IT tutorials
 
Windows
 

Windows 8 : Getting Around the Windows Desktop - Closing a Program

- Windows 10 Product Activation Keys Free 2019
- How to active Windows 8 without product key
- Malwarebytes Premium 3.7.1 Serial Keys (LifeTime) 2019
12/14/2014 7:52:37 PM

When you’re finished using a program, you should close it. Every open program and document consumes some resources, mostly in the form of using memory (RAM). When RAM is full, the computer has to start using virtual memory more often, which is basically space on the hard disk configured to look like RAM to the computer.

RAM has no moving parts and, thus, can feed stuff to the processor (where all the work takes place) at amazing speeds. A standard hard disk has moving parts and is much, much slower. Newer solid state drives do not rely on moving parts, but you still have speed differences between RAM and solid state drives. As soon as Windows has to start using virtual memory, everything slows down. So, you really don’t want to have a bunch of stuff you’re not using any more open and consuming resources.

There are many ways to close a program. Use whichever of the following techniques is most convenient for you, because they all produce the same result—the program is removed from memory, and both its program window and taskbar button are removed from the screen:

  • Click the Close (X) button in the program window’s upper-right corner.
  • Right-click the title bar across the top of the program window and choose Close.
  • Choose File image Exit from the program’s menu bar, if the program provides a File menu.
  • Right-click the program’s taskbar button and choose Close Window.
  • If the program is in the active window, press Alt+F4.

Tip
You can close a Windows 8 app by grabbing the top of the app window until the mouse pointer changes to a double-sided hand. Then drag the window down to the bottom of the screen.

If you were working on a document in the program and have made changes to that document since you last saved it, the program will (one hopes) ask in a message box like the example in Figure 1 whether you want to save those changes.

FIGURE 1 Last chance to save a document

image

Never take that dialog box lightly because whichever option you choose is final, and there’s no going back and changing your mind. Your options are as follows:

  • Save/Yes: The document is saved in its current state; both the document and the program close.
  • Don’t Save/No: Any and all changes you made to the document since you last saved it will be lost forever. Both the document and the program close.
  • Cancel: The program and document both remain open and on the screen. You can then continue work on the document and save it from the program’s menu bar (choose File image Save).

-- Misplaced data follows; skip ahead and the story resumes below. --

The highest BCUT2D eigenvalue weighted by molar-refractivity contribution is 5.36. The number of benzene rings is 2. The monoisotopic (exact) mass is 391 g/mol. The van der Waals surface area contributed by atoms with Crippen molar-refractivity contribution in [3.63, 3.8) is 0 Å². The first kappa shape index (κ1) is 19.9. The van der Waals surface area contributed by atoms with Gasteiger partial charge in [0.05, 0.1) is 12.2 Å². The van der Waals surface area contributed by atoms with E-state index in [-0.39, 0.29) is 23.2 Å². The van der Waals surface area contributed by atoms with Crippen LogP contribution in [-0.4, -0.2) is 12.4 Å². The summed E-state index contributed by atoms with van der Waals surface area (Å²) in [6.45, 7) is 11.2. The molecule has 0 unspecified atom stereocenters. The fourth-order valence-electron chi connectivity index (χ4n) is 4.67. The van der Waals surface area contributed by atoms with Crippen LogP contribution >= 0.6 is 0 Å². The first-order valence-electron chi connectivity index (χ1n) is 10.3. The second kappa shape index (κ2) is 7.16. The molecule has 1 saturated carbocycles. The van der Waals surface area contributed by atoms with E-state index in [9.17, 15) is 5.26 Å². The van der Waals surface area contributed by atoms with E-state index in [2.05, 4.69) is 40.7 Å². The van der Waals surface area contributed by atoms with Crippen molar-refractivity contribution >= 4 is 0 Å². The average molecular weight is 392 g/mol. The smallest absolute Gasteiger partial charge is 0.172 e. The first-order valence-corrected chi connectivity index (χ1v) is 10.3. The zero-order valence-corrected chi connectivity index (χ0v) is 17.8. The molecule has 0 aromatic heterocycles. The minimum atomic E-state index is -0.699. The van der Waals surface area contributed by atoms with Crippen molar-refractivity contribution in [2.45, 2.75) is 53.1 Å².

Others
 
- Windows 8 : Running Programs and Apps (part 4) - Moving and sizing from the keyboard
- Windows 8 : Running Programs and Apps (part 3) - Sizing program windows
- Windows 8 : Running Programs and Apps (part 2) - Arranging program windows
- Windows 8 : Running Programs and Apps (part 1) - Switching among open programs
- Windows 8 : Getting Around the Windows Desktop - Using Jump Lists
- Windows 8 : Getting Around the Windows Desktop - Windows Start Screen, Using the Windows Desktop
- Windows 8 : Getting Around the Windows Desktop - Logging In
- Windows 8 : Getting Around the Windows Desktop - Terminology for Things You Do
- The Windows 8 Apps (part 3) - Mail, Maps
- The Windows 8 Apps (part 2) - Finance, Internet Explorer
 
 
Top 10
 
- Microsoft Visio 2013 : Adding Structure to Your Diagrams - Finding containers and lists in Visio (part 2) - Wireframes,Legends
- Microsoft Visio 2013 : Adding Structure to Your Diagrams - Finding containers and lists in Visio (part 1) - Swimlanes
- Microsoft Visio 2013 : Adding Structure to Your Diagrams - Formatting and sizing lists
- Microsoft Visio 2013 : Adding Structure to Your Diagrams - Adding shapes to lists
- Microsoft Visio 2013 : Adding Structure to Your Diagrams - Sizing containers
- Microsoft Access 2010 : Control Properties and Why to Use Them (part 3) - The Other Properties of a Control
- Microsoft Access 2010 : Control Properties and Why to Use Them (part 2) - The Data Properties of a Control
- Microsoft Access 2010 : Control Properties and Why to Use Them (part 1) - The Format Properties of a Control
- Microsoft Access 2010 : Form Properties and Why Should You Use Them - Working with the Properties Window
- Microsoft Visio 2013 : Using the Organization Chart Wizard with new data
programming4us programming4us
 
Popular tags
 
Video Tutorail Microsoft Access Microsoft Excel Microsoft OneNote Microsoft PowerPoint Microsoft Project Microsoft Visio Microsoft Word Active Directory Biztalk Exchange Server Microsoft LynC Server Microsoft Dynamic Sharepoint Sql Server Windows Server 2008 Windows Server 2012 Windows 7 Windows 8 Adobe Indesign Adobe Flash Professional Dreamweaver Adobe Illustrator Adobe After Effects Adobe Photoshop Adobe Fireworks Adobe Flash Catalyst Corel Painter X CorelDRAW X5 CorelDraw 10 QuarkXPress 8 windows Phone 7 windows Phone 8 BlackBerry Android Ipad Iphone iOS